Of course Flower was there in the stands (as builder and alumnus) for the big unveiling.

“It was really great to see,” he says. “You don’t always get to finish work and have 30,000 people storming your project one week later.” About the same time, neighbor’s letters started arriving thanking Woodward for the extra efforts to make the construction process bearable.

But Flower has other favorite aspects in the design-build process too.

“I love working with clients and getting their projects up and off the ground,” he says. “Every project is unique, and every client has his goals. Every project has a budget and schedule restraints. We pride ourselves with being able to bring innovative solutions to a project to help achieve those goals.”

Started in the 1920s by local architect Carl E. Woodward, the company’s original values are largely intact. It has always been a design and construction firm, says Flower, focused on a collaborative delivery approach, where every single person working on the project — from architects to contractors to suppliers to clients — brings value. The goal is to optimize the whole project rather than the traditional approach where everyone focuses on optimizing their portion.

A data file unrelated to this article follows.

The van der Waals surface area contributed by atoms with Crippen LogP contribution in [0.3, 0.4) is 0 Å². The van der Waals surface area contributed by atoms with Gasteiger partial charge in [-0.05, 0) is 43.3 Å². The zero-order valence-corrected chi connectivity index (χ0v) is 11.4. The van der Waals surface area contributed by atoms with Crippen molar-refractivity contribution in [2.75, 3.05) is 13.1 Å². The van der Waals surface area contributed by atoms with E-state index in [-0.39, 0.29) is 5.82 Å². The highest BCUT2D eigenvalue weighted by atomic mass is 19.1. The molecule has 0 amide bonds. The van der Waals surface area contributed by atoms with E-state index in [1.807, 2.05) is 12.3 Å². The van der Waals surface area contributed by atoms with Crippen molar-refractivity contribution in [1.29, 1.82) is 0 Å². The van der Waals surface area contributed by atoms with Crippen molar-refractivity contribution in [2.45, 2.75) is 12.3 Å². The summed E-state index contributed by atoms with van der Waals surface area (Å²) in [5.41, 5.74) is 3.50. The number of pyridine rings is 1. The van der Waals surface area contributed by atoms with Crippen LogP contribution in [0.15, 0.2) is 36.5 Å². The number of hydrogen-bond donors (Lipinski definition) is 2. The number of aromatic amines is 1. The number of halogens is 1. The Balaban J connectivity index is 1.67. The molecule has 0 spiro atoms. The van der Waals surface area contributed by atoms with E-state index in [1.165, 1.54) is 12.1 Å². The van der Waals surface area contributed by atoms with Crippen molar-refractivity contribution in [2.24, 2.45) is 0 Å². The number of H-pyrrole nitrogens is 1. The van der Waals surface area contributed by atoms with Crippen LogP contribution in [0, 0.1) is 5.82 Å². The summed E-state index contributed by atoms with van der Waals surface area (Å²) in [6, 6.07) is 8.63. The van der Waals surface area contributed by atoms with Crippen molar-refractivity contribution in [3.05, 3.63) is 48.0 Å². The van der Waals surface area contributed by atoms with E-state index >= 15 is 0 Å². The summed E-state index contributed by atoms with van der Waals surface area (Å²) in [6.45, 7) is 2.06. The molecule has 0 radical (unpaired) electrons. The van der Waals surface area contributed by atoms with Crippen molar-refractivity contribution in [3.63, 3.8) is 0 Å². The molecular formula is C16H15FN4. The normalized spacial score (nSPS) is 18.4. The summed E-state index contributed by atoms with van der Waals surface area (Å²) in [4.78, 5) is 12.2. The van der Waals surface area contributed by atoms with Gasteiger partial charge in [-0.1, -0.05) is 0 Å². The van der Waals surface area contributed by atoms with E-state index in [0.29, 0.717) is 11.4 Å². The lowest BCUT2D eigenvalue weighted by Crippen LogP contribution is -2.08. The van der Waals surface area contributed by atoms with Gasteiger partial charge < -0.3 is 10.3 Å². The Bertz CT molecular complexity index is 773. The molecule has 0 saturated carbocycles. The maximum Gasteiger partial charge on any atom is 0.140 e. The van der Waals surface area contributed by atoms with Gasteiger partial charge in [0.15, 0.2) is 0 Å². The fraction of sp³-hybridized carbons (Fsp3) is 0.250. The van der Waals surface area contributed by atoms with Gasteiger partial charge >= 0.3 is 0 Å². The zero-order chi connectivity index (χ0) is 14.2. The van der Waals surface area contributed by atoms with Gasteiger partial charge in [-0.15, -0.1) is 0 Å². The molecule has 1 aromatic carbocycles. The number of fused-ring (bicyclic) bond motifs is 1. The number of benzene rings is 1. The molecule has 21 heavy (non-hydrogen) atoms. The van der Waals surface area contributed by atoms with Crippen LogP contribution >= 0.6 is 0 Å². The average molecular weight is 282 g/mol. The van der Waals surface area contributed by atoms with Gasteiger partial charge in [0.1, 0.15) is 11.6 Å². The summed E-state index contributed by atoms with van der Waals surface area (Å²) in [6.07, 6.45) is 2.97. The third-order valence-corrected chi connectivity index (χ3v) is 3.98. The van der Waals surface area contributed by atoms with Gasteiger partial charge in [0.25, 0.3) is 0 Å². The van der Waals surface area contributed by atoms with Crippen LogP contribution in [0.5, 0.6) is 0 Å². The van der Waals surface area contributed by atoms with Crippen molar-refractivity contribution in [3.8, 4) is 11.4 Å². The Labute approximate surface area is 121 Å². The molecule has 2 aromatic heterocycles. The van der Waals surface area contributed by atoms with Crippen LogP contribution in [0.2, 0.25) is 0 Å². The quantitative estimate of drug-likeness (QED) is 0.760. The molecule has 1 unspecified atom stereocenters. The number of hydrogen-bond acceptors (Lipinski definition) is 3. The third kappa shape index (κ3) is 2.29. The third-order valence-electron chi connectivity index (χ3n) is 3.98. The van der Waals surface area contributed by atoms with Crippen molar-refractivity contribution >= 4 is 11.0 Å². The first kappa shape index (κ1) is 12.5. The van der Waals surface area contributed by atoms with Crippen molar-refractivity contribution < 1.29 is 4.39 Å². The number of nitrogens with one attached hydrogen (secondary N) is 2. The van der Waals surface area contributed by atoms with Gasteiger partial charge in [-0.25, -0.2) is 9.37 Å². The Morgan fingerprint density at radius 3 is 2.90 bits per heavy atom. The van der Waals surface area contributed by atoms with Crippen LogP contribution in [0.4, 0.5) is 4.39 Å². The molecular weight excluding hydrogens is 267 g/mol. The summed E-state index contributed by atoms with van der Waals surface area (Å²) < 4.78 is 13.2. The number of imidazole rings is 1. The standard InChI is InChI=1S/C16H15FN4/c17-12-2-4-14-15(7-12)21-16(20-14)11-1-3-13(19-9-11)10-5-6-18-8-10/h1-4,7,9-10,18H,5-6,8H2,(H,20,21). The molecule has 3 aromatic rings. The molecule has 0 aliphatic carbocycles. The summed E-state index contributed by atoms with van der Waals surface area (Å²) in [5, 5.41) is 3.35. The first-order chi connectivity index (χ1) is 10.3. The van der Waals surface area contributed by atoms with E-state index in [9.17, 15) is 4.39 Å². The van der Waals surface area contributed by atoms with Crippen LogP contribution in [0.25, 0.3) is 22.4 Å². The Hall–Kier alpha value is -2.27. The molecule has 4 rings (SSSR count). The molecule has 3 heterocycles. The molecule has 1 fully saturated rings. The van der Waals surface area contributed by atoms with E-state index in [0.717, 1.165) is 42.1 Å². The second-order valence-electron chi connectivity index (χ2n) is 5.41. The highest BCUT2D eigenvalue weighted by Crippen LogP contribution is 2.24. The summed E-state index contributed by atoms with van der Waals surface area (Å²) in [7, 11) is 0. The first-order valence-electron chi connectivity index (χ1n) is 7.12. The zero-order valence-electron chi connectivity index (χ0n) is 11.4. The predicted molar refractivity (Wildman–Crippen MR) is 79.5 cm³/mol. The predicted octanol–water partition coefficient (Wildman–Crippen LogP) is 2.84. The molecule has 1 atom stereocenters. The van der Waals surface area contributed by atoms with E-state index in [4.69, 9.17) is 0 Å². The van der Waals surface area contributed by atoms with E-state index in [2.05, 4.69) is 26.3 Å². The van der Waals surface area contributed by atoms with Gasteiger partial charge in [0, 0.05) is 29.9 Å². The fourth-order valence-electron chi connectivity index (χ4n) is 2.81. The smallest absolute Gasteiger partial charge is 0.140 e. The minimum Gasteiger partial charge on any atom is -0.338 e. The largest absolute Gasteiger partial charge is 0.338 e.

That’s the company’s secret to making a new client a repeat customer, Flower says. At least 75 percent of the firm’s projects are for previous clients. “Every time we get a new client, we’re very focused on understanding what their goals are and delivering their vision,” he says.

And Flower is hoping to continue the firm’s growth all over the Gulf Coast. “We’re a New Orleans firm,” he says. “We reinvest in the city on a volunteer and nonprofit basis. But we’re really excited about the direction Woodward is going in. Part of our vision is that we like to be diversified not only in clientele but in types of projects as well as geographic area.”